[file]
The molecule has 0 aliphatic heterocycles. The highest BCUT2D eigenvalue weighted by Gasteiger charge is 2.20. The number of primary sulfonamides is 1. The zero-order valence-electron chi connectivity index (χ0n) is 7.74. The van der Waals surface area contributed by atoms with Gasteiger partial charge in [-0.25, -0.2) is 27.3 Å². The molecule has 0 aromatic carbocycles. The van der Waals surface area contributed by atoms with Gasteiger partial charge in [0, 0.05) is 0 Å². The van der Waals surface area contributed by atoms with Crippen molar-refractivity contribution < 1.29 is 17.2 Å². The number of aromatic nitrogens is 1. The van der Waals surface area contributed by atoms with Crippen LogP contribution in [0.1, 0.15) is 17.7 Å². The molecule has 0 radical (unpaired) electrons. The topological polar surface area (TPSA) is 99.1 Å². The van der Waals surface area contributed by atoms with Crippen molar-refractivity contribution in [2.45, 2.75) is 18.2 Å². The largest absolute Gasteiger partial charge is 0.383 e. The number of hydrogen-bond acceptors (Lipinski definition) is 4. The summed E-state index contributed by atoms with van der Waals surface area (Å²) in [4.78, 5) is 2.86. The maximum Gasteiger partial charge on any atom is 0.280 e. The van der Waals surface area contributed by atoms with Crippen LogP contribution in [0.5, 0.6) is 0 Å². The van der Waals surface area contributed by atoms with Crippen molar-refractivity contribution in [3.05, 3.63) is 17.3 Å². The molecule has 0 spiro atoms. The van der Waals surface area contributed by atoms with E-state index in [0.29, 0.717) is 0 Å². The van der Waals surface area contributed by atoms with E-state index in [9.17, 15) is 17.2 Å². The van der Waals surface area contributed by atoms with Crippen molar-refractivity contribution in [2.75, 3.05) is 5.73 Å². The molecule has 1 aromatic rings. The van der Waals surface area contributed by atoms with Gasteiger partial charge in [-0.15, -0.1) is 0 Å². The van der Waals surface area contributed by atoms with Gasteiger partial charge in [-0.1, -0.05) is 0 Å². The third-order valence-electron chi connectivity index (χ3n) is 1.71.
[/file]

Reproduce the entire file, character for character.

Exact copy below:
The molecule has 0 aliphatic heterocycles. The highest BCUT2D eigenvalue weighted by Gasteiger charge is 2.20. The number of primary sulfonamides is 1. The zero-order valence-electron chi connectivity index (χ0n) is 7.74. The van der Waals surface area contributed by atoms with Gasteiger partial charge in [-0.25, -0.2) is 27.3 Å². The molecule has 0 aromatic carbocycles. The van der Waals surface area contributed by atoms with Gasteiger partial charge in [0, 0.05) is 0 Å². The van der Waals surface area contributed by atoms with Crippen molar-refractivity contribution < 1.29 is 17.2 Å². The number of aromatic nitrogens is 1. The van der Waals surface area contributed by atoms with Crippen LogP contribution in [0.1, 0.15) is 17.7 Å². The molecule has 0 radical (unpaired) electrons. The topological polar surface area (TPSA) is 99.1 Å². The van der Waals surface area contributed by atoms with Crippen molar-refractivity contribution in [2.45, 2.75) is 18.2 Å². The largest absolute Gasteiger partial charge is 0.383 e. The number of hydrogen-bond acceptors (Lipinski definition) is 4. The summed E-state index contributed by atoms with van der Waals surface area (Å²) in [4.78, 5) is 2.86. The maximum Gasteiger partial charge on any atom is 0.280 e. The van der Waals surface area contributed by atoms with Crippen LogP contribution in [0.5, 0.6) is 0 Å². The van der Waals surface area contributed by atoms with Crippen molar-refractivity contribution in [3.05, 3.63) is 17.3 Å². The molecule has 0 spiro atoms. The van der Waals surface area contributed by atoms with E-state index in [0.29, 0.717) is 0 Å². The van der Waals surface area contributed by atoms with E-state index in [9.17, 15) is 17.2 Å². The van der Waals surface area contributed by atoms with Crippen molar-refractivity contribution in [2.75, 3.05) is 5.73 Å². The molecule has 1 aromatic rings. The van der Waals surface area contributed by atoms with Gasteiger partial charge in [-0.15, -0.1) is 0 Å². The van der Waals surface area contributed by atoms with Gasteiger partial charge in [-0.1, -0.05) is 0 Å². The third-order valence-electron chi connectivity index (χ3n) is 1.71.